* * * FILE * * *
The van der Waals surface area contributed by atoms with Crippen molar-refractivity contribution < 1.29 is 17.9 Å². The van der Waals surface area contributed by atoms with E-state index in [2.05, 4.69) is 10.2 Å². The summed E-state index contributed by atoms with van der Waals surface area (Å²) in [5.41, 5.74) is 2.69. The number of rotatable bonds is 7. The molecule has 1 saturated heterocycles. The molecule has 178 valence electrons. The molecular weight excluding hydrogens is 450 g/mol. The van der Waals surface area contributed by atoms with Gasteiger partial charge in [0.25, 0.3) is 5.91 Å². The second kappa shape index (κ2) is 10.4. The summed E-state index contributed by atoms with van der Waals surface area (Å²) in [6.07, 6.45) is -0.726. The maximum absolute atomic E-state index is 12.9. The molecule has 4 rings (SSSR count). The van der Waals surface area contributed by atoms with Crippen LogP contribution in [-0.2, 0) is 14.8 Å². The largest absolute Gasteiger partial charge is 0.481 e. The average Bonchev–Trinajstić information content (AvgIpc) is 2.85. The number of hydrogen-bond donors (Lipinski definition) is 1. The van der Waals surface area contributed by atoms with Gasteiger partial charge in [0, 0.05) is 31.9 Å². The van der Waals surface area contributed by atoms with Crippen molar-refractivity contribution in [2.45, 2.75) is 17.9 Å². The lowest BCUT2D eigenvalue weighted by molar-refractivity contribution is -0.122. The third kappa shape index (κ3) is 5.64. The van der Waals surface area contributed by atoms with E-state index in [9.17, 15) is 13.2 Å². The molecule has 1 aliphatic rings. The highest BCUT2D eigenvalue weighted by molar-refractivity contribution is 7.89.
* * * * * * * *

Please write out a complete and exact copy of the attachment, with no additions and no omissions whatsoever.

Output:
The van der Waals surface area contributed by atoms with Crippen molar-refractivity contribution < 1.29 is 17.9 Å². The van der Waals surface area contributed by atoms with E-state index in [2.05, 4.69) is 10.2 Å². The summed E-state index contributed by atoms with van der Waals surface area (Å²) in [5.41, 5.74) is 2.69. The number of rotatable bonds is 7. The molecule has 1 saturated heterocycles. The molecule has 178 valence electrons. The molecular weight excluding hydrogens is 450 g/mol. The van der Waals surface area contributed by atoms with Gasteiger partial charge in [0.25, 0.3) is 5.91 Å². The second kappa shape index (κ2) is 10.4. The summed E-state index contributed by atoms with van der Waals surface area (Å²) in [6.07, 6.45) is -0.726. The maximum absolute atomic E-state index is 12.9. The molecule has 4 rings (SSSR count). The van der Waals surface area contributed by atoms with Crippen LogP contribution in [-0.2, 0) is 14.8 Å². The largest absolute Gasteiger partial charge is 0.481 e. The average Bonchev–Trinajstić information content (AvgIpc) is 2.85. The number of hydrogen-bond donors (Lipinski definition) is 1. The van der Waals surface area contributed by atoms with Gasteiger partial charge in [0, 0.05) is 31.9 Å². The van der Waals surface area contributed by atoms with Crippen molar-refractivity contribution in [2.45, 2.75) is 17.9 Å². The lowest BCUT2D eigenvalue weighted by molar-refractivity contribution is -0.122. The third kappa shape index (κ3) is 5.64. The van der Waals surface area contributed by atoms with E-state index in [9.17, 15) is 13.2 Å². The molecule has 1 aliphatic rings. The highest BCUT2D eigenvalue weighted by molar-refractivity contribution is 7.89.